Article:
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Adapting to ever-changing shopper and consumer trends is vital for retailers but first, understanding some of the habits behind customers is necessary.
Shopper and consumer behaviours have altered throughout generations as different trends surface and influence how the industry responds to customer needs. Millennials lead fast-paced lives, families with young children are often busy as both parents are working and baby boomers retain more traditional habits. Do people write a list of items before they go to a supermarket? Are they more inclined to purchase through self checkouts or the traditional register? Do individuals prefer to bring their own shopping bags?
Having insight into how consumers plan and undertake their grocery shop, means that businesses can offer unique and valuable experiences to shoppers and consumers. Glow’s recent study around Australian shopping habits analyses these behaviours and how they differ across various customer segments.
Consumer attitude towards shopping lists
One of the most common grocery habits is the timeless shopping list. Writing down a list allows shoppers to plan ahead of time in order to save money and time. This holds true for baby boomers who are shown to be more structured and deliberate when shopping as 77% of survey respondents admit they are likely to use a shopping list for their main shop. Contrastingly, millennials are less planned in their approach. Their fluid lifestyles encourage flexibility rather than predictability (as seen in baby boomers), meaning millennials are shopping more often and most of them do not use stringent lists. What does this mean? If people are using a list, they may be less likely to buy on impulse. Other research shows that not only can this planning influence grocery expenditure, it can significantly reduce time spent in store as well.
Families with young children also tend to plan and have structured shopping experiences which should be no surprise given their busy schedules. However, parents who bring kids are likely to spend more money and time at the supermarket.
Consumer behaviour when paying for their grocery
The introduction of the self-serve checkout has been considered as a blessing or a curse for some shoppers. Supermarkets introduced this innovation as a method to reduce costs and improve efficiency. While it can appeal to the younger, tech-minded generation, it can be a nuisance for their older counterparts. Overall, over 34% of respondents said they often go through the self-serve checkout. However, a generational difference exists. The majority of baby boomer respondents said they never or rarely go through the self-serve checkout. In comparison, millennials contrasted significantly with most selecting always or often going through self-serve over traditional checkouts.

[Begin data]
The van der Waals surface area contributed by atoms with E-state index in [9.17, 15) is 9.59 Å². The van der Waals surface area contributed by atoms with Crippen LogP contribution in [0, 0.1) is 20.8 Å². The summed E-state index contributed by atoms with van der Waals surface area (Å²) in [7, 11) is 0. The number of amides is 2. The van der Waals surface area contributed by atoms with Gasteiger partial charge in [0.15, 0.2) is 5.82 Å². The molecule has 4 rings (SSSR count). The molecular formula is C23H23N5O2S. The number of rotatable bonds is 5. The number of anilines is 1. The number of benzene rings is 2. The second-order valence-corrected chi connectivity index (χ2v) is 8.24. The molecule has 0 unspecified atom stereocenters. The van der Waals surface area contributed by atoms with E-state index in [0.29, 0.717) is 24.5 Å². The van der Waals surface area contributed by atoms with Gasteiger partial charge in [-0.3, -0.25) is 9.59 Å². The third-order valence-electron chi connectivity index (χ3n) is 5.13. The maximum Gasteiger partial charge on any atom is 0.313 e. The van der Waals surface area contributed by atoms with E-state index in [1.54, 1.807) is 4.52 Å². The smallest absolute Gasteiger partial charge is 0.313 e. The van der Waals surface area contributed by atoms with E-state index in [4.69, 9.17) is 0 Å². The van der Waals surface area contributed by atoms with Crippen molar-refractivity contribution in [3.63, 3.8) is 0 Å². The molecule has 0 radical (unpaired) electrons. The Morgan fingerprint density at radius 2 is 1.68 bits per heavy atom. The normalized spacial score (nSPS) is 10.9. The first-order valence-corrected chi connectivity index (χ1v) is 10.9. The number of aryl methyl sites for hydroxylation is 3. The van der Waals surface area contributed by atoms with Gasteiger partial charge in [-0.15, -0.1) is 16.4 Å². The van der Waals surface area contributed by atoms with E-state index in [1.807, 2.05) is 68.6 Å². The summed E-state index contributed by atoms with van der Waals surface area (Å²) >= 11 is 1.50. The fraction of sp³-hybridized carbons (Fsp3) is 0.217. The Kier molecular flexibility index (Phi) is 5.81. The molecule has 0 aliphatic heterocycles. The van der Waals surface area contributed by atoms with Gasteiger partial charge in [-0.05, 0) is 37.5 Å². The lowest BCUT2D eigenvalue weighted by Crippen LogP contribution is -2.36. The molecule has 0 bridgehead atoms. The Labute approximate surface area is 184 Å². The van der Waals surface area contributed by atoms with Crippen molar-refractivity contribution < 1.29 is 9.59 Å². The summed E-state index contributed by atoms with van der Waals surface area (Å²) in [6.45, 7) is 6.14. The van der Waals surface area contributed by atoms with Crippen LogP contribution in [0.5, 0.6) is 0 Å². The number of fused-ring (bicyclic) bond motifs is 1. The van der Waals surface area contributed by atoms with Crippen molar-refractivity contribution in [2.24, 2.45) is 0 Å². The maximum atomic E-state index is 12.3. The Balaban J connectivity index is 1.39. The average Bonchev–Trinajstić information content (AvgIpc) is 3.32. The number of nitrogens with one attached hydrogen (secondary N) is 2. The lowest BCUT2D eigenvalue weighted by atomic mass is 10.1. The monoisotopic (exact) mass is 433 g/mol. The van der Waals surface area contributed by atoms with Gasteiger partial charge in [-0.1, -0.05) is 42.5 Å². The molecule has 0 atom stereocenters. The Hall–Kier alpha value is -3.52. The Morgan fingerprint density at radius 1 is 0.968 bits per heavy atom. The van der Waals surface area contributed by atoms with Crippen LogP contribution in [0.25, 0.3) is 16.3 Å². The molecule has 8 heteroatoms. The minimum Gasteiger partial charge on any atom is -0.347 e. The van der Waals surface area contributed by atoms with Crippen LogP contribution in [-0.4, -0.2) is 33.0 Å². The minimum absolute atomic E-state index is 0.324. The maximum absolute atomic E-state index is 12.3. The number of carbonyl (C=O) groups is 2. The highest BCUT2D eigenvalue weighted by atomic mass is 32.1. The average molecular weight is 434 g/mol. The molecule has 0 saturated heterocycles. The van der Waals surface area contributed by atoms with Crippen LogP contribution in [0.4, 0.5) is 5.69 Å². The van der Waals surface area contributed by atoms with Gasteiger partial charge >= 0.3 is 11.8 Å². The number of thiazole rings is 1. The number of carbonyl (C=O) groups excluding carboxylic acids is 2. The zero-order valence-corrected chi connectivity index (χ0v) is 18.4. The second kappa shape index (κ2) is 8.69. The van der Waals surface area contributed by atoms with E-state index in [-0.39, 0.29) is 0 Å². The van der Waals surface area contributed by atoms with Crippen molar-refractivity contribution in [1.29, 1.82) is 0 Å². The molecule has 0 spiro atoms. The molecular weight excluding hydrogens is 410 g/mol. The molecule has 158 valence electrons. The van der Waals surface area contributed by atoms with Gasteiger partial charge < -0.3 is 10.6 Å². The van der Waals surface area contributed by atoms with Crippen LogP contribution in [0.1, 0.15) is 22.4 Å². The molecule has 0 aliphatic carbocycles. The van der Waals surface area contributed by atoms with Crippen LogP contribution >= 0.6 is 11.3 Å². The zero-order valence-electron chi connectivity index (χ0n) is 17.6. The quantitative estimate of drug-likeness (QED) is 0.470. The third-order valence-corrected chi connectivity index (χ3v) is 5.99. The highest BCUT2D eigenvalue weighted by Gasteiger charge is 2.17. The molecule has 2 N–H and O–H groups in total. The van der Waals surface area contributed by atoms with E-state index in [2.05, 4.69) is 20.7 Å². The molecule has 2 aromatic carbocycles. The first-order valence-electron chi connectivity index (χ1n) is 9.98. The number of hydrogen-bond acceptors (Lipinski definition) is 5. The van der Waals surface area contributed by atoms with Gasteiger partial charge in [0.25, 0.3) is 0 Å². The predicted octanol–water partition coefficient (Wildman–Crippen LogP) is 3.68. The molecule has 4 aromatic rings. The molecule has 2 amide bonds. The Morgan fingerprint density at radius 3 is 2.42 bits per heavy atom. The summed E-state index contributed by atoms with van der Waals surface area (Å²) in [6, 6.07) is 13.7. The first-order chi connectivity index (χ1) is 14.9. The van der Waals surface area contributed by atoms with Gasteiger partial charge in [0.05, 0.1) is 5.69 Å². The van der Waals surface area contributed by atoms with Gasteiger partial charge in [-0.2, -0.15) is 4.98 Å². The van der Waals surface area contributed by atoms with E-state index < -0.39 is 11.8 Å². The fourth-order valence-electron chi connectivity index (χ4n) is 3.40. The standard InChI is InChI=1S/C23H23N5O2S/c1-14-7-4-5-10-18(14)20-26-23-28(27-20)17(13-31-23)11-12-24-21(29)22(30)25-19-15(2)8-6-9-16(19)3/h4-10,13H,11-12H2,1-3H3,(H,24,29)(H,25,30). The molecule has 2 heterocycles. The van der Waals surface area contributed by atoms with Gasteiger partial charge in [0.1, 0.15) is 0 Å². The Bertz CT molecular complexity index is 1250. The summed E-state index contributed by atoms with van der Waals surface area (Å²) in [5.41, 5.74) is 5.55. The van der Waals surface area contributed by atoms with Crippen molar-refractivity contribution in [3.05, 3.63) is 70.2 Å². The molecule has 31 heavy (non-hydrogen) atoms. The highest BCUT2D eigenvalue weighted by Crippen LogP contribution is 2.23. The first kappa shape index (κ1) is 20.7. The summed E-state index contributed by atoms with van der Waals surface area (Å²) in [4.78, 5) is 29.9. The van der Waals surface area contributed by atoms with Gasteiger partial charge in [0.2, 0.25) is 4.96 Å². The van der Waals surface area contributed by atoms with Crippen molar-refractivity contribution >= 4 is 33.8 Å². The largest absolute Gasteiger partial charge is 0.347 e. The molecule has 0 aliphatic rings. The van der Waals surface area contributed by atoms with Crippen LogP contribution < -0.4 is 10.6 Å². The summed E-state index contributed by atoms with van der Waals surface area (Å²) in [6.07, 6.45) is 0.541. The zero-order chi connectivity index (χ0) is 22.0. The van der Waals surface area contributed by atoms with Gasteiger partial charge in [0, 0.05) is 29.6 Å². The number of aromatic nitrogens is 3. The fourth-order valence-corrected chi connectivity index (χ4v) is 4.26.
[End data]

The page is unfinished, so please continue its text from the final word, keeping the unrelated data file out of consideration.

Consumer preference towards types of shopping bags
Over the last decade, there has been a social push for businesses to be more environmentally friendly. Supermarkets have adapted to this with the introduction of reusable bags. Survey data shows that the adoption is varied with 13.8% of millennials and 34.7% of baby boomers stating they always bring their own shopping bags with them.
This adoption is likely to accelerate with almost all states in Australia banning or planning to ban plastic shopping bags.
What do these customer insights mean for retailers in the future?
As shopper trends continue to evolve and emerge, supermarket retailers strive to meet customers’ changing needs and understand their behaviours. Whether it’s understanding how shoppers plan or execute their grocery experience, attaining a deeper look into habits behind a customer can enable businesses to deliver value. With consumer trends and generational differences becoming more prominent, it is imperative for retailers to prepare for the changes that follow.
This article is based on Glow’s free Australian Shopping Habits & Retail Sentiment 2017 Dynamic Report.
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